• Katherine Everitt

The U.S.-Saudi Friendship Is One-Sided

In the past year since Khashoggi's brutal murder, the world has begun to question the strategic role of Saudi Arabia in the world.

What does the U.S. gain from selling Saudi Arabia stockpiles of weapons? What does the U.S. gain for advancing Saudi's influence in the Middle East?

The U.S. gains a fair weather friend. A country whose staunch lack of democratic values, liberties, and institutional justice begs the question of what can hold a friendship of expedience together.

Iran has become more focally the common thread, but even then, the U.S. plays a dangerous game advancing one regional hegemon at the expense of another. A Congressional Oversight report stated that internal hawkish interests and external business interests have pushed the Trump administration to flirt with a transferal of nuclear technology to Saudi Arabia.

For militarizing the Middle East so staunchly, what does the U.S. have to gain?

An increased Saudi presence, one example being the 2015-present war in Yemen, which has devastated the country, killing of tens thousands and driving millions from their homes, does not seem to necessarily benefit the U.S. or human rights more broadly. The U.S. Senate has voted in an apparent display of bipartisanship to stop the sale and transmission of military weapons to Saudi Arabia.

Trump vetoed the bipartisan bill. Could the senate crank their 53-45 majority up to two-thirds majority? The U.S. public mostly disapproves of Saudi Arabia, and is seems right the U.S. disengage with Yemen. But, enough politicians have stood in line with the president on this issue.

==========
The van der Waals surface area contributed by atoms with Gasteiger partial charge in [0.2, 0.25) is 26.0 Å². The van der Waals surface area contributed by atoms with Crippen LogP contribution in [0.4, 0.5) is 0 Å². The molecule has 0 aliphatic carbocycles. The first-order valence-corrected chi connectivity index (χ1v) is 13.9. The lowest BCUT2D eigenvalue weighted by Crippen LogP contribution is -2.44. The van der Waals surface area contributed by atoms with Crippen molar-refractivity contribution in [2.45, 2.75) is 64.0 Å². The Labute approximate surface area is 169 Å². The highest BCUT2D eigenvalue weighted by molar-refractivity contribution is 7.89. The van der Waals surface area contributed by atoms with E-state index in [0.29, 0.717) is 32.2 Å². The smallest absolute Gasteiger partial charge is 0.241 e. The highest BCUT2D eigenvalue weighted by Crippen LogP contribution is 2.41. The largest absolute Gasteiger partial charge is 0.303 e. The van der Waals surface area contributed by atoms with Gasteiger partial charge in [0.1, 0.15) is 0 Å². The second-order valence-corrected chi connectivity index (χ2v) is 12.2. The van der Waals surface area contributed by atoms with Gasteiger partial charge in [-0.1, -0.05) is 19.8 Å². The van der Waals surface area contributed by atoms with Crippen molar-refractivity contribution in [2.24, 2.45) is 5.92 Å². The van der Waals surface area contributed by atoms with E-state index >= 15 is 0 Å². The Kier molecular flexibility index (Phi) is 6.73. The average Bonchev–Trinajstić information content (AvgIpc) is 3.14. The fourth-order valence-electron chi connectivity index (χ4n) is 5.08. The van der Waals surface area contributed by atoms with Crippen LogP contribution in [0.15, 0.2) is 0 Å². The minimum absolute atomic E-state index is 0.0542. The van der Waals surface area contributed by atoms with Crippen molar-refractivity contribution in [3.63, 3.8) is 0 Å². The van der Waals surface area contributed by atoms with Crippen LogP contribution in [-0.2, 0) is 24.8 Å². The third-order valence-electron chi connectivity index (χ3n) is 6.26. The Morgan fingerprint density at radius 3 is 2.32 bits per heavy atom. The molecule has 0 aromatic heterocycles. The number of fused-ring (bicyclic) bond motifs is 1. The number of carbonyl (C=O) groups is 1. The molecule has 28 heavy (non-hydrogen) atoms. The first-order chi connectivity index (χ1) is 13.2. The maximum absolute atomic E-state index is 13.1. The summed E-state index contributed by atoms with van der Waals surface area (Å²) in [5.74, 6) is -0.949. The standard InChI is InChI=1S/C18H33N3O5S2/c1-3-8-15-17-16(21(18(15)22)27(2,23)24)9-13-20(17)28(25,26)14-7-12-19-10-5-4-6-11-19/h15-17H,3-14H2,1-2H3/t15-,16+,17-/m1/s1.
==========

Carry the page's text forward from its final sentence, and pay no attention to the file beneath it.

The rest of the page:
The constitutional irony of this whole drama is that Congress, whose constitutional power is to declare war, not the president's, has been attempting to legislate its way backwards in time. The president should never have engaged in a war in Yemen, without initial congressional backing. And now, he has kept the U.S. engaged in the war despite widespread disapproval.

Beyond Yemen, Saudi Arabia is pushing the United States closer and closer to military confrontation with Iran.

Finally, at this point, the U.S. has begun to look more the faithful servant to Saudi Arabia, as our own democratic institutions erode. It would be wise for the U.S. to scale back this fair weather friendship, lest it push the U.S. to another horrific and unending war with Iran or start another Saudi-led war with another Middle Eastern state.